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Bolts Can't Afford to Fall for Rams' Eye Candy

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The Rams offense has picked up where it left off last season, ranking among the NFL's highest scoring through two games.

All week long, the Chargers defense has stressed it must be at its best each and every snap.

However, it's not just what happens after the quarterback-center exchange they must prepare for. They also must get ready for all the eye candy the Rams will roll out before the snap.

Defensive Coordinator Gus Bradley took to the podium on Thursday, emphasizing how effective the Rams are at confusing opponents at the line before the ball is snapped. After all, the Chargers saw firsthand how disruptive all that window dressing can be in their season-opening loss to the Kansas City Chiefs.

"We didn't play really well against Kansas City (with what they did pre-snap), so we have to play it better," Bradley said. "I think you go back and you look at what you didn't do well in the season during the previous games. You have to get that corrected because it is a copycat league. If teams see that you have a weakness and you don't get it corrected, you're going to see it again."

"They're not similar schemes, they (both) just do a lot (before the snap)," added Casey Hayward. "Kansas City does a lot of motioning and different things. They line up their guys in different positions. They do the same thing with the Rams, but they do it from a reduced standpoint, and make the guys come up and tackle. It's the same way Kansas City makes you come up and tackle the running back, but their schemes are definitely different."

Part of what the Bolts must prepare for is the change in tempos in which Jared Goff runs the offense.

Both Bradley and Hayward noted how the Rams stay in 11-personnel most of the team. They often opt to keep the same trio of receivers in Brandin Cooks, Robert Woods and Cooper Kupp on the field the entire time, allowing them to play at a higher tempo. Rushing to the line also limits the Bolts' opportunities to substitute on defense.

"It's not just that they're up-tempo the first 15 plays," Hayward said. "They can do it in the middle of the second quarter, and it'd be like tempo, tempo, tempo, tempo, slow down. Tempo, tempo, tempo, tempo, slow down. We just have to be ready at all times. They can just come up (and change it). They don't even change (personnel). They'll normally be in 11-personnel. That doesn't even change a lot, so we won't be able to change a lot or we'll get caught in the tempo. We have to be ready for their tempo… it's a challenge when they tempo and you don't get to see the whole picture. When they tempo and they go three-by-one or two-by-two; you don't get to read it. You don't know what they're in so now you're just working on your technique and preparation to try and survive the down. That's what you have to do."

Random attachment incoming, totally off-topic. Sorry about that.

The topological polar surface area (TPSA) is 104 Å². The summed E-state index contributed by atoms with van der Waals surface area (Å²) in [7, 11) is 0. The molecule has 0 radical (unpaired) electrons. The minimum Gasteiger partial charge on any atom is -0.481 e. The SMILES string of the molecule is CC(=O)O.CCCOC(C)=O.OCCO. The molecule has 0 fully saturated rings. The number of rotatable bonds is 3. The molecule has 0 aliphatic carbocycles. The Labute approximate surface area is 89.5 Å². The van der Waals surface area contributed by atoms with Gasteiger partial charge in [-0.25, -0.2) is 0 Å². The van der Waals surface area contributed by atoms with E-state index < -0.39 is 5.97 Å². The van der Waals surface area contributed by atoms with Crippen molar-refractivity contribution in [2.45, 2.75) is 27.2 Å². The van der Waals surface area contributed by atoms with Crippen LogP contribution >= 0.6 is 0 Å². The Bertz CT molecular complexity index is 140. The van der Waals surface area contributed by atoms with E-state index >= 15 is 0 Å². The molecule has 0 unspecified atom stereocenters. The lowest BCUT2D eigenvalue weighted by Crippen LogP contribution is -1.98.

Meanwhile, one area Bradley mentioned the focus will be is on defending the jet-sweep. The play has been run more frequently early this season throughout the league, and as the defensive coordinator notes, was a play the Bolts had trouble stopping vs. the Chiefs.

"It is a copycat league," he said. "If teams see that you have a weakness and you don't get it corrected, you're going to see it again. I know in the first two games that you're seeing a lot more (jet-sweeps from the Rams) per-game total than they did last year. It's a part of it. What's unique about them is that everyone on their team can run the jet-sweep. (Todd) Gurley has run jet-sweeps. The receivers have all run jet-sweeps. They'll jet both guys, again, to try to create confusion. I think it's an effective addition to their offense."

Just like the Chiefs, the Bolts face an opponent in the Rams who have had their fair share of success running the jet-sweep in their wins over the Oakland Raiders and Arizona Cardinals.

So, what makes it such a difficult play to defend?

Basically, it forces each defender to stick to their man rather than flock to the ball, giving the offense various advantages.

"Sometimes it softens (you) up because when you're a defense that plays zone coverage, you have to switch gaps on the run," Bradley explained. "You have to play at more [of a] linebacker depth. With a lot of these zone teams, they're trying to get vertical seams — so with the distance between their block and the [defensive] linemen, and they're attacking the linebackers — there is some space there for a guy like Gurley to make his jump-cuts and operate in some space. When they do those things in zone coverage, the linebackers have to stay more at linebacker depth. In man, they can hit it hard downhill, but you have a challenge of corners running all the way across the field. They'll jet-motion and then jet-motion back. So, it's an endurance thing as well sometimes."

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